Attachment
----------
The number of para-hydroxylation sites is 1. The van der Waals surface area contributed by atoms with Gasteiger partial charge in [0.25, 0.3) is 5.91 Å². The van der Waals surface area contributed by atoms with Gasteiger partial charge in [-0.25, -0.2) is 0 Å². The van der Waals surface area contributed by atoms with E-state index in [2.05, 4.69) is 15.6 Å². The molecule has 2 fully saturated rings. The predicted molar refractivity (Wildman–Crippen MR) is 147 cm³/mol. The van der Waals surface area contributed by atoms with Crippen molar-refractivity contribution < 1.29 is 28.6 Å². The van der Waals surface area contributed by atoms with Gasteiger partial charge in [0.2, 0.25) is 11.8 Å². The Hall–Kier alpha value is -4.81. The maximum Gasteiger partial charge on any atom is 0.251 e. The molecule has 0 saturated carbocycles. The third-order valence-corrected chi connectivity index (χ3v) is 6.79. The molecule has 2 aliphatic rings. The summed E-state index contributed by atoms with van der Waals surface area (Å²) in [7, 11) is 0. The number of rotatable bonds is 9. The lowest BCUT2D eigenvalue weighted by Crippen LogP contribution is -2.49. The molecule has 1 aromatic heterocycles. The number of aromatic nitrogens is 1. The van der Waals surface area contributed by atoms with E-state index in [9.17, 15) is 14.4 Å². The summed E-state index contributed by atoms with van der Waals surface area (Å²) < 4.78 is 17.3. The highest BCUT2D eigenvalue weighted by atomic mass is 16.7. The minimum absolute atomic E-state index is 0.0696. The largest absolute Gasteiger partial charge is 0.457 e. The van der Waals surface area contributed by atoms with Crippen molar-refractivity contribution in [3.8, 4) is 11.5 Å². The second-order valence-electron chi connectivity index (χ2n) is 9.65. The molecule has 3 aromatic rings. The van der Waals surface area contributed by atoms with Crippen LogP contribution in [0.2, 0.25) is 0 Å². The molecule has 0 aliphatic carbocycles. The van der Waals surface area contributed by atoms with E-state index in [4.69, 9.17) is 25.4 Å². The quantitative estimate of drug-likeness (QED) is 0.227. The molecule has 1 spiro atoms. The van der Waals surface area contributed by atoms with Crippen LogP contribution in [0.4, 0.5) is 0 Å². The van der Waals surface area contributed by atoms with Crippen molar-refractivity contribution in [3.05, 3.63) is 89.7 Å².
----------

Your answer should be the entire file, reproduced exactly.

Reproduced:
The number of para-hydroxylation sites is 1. The van der Waals surface area contributed by atoms with Gasteiger partial charge in [0.25, 0.3) is 5.91 Å². The van der Waals surface area contributed by atoms with Gasteiger partial charge in [-0.25, -0.2) is 0 Å². The van der Waals surface area contributed by atoms with E-state index in [2.05, 4.69) is 15.6 Å². The molecule has 2 fully saturated rings. The predicted molar refractivity (Wildman–Crippen MR) is 147 cm³/mol. The van der Waals surface area contributed by atoms with Crippen molar-refractivity contribution < 1.29 is 28.6 Å². The van der Waals surface area contributed by atoms with Gasteiger partial charge in [0.2, 0.25) is 11.8 Å². The Hall–Kier alpha value is -4.81. The maximum Gasteiger partial charge on any atom is 0.251 e. The molecule has 0 saturated carbocycles. The third-order valence-corrected chi connectivity index (χ3v) is 6.79. The molecule has 2 aliphatic rings. The summed E-state index contributed by atoms with van der Waals surface area (Å²) in [7, 11) is 0. The number of rotatable bonds is 9. The lowest BCUT2D eigenvalue weighted by Crippen LogP contribution is -2.49. The molecule has 1 aromatic heterocycles. The number of aromatic nitrogens is 1. The van der Waals surface area contributed by atoms with E-state index in [9.17, 15) is 14.4 Å². The summed E-state index contributed by atoms with van der Waals surface area (Å²) < 4.78 is 17.3. The highest BCUT2D eigenvalue weighted by atomic mass is 16.7. The minimum absolute atomic E-state index is 0.0696. The largest absolute Gasteiger partial charge is 0.457 e. The van der Waals surface area contributed by atoms with Crippen molar-refractivity contribution in [3.8, 4) is 11.5 Å². The second-order valence-electron chi connectivity index (χ2n) is 9.65. The molecule has 3 aromatic rings. The van der Waals surface area contributed by atoms with Crippen LogP contribution in [0.2, 0.25) is 0 Å². The molecule has 0 aliphatic carbocycles. The van der Waals surface area contributed by atoms with E-state index in [4.69, 9.17) is 25.4 Å². The quantitative estimate of drug-likeness (QED) is 0.227. The molecule has 1 spiro atoms. The van der Waals surface area contributed by atoms with Crippen LogP contribution in [0.4, 0.5) is 0 Å². The van der Waals surface area contributed by atoms with Crippen molar-refractivity contribution in [3.05, 3.63) is 89.7 Å².